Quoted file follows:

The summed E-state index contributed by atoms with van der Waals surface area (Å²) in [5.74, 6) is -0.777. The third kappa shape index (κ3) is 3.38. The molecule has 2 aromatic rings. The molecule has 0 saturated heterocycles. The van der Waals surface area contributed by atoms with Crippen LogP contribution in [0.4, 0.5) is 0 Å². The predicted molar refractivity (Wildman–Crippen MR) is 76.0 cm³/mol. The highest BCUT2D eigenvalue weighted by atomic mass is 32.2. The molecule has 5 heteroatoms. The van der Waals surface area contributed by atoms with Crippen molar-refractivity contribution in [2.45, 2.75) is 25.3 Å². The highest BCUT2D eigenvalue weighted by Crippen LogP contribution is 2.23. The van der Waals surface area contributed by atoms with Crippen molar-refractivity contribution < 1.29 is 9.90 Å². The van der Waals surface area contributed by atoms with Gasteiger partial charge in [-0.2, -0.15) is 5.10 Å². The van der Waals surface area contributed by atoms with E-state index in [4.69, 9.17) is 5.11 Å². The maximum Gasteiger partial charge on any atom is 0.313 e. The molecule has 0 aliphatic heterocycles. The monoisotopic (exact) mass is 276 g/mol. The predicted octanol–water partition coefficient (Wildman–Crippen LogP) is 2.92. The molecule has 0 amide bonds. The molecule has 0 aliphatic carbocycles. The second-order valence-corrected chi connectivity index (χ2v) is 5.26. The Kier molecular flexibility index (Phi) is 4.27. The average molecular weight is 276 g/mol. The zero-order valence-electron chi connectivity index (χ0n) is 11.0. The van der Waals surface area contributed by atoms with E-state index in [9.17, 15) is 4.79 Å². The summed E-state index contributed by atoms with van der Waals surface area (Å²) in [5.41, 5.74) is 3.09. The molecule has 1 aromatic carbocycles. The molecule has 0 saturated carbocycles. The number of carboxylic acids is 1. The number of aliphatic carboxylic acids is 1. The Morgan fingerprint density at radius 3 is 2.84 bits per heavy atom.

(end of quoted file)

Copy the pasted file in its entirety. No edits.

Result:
The summed E-state index contributed by atoms with van der Waals surface area (Å²) in [5.74, 6) is -0.777. The third kappa shape index (κ3) is 3.38. The molecule has 2 aromatic rings. The molecule has 0 saturated heterocycles. The van der Waals surface area contributed by atoms with Crippen LogP contribution in [0.4, 0.5) is 0 Å². The predicted molar refractivity (Wildman–Crippen MR) is 76.0 cm³/mol. The highest BCUT2D eigenvalue weighted by atomic mass is 32.2. The molecule has 5 heteroatoms. The van der Waals surface area contributed by atoms with Crippen molar-refractivity contribution in [2.45, 2.75) is 25.3 Å². The highest BCUT2D eigenvalue weighted by Crippen LogP contribution is 2.23. The van der Waals surface area contributed by atoms with Crippen molar-refractivity contribution < 1.29 is 9.90 Å². The van der Waals surface area contributed by atoms with Gasteiger partial charge in [-0.2, -0.15) is 5.10 Å². The van der Waals surface area contributed by atoms with E-state index in [4.69, 9.17) is 5.11 Å². The maximum Gasteiger partial charge on any atom is 0.313 e. The molecule has 0 aliphatic heterocycles. The monoisotopic (exact) mass is 276 g/mol. The predicted octanol–water partition coefficient (Wildman–Crippen LogP) is 2.92. The molecule has 0 amide bonds. The molecule has 0 aliphatic carbocycles. The second-order valence-corrected chi connectivity index (χ2v) is 5.26. The Kier molecular flexibility index (Phi) is 4.27. The average molecular weight is 276 g/mol. The zero-order valence-electron chi connectivity index (χ0n) is 11.0. The van der Waals surface area contributed by atoms with E-state index in [9.17, 15) is 4.79 Å². The summed E-state index contributed by atoms with van der Waals surface area (Å²) in [5.41, 5.74) is 3.09. The molecule has 1 aromatic carbocycles. The molecule has 0 saturated carbocycles. The number of carboxylic acids is 1. The number of aliphatic carboxylic acids is 1. The Morgan fingerprint density at radius 3 is 2.84 bits per heavy atom.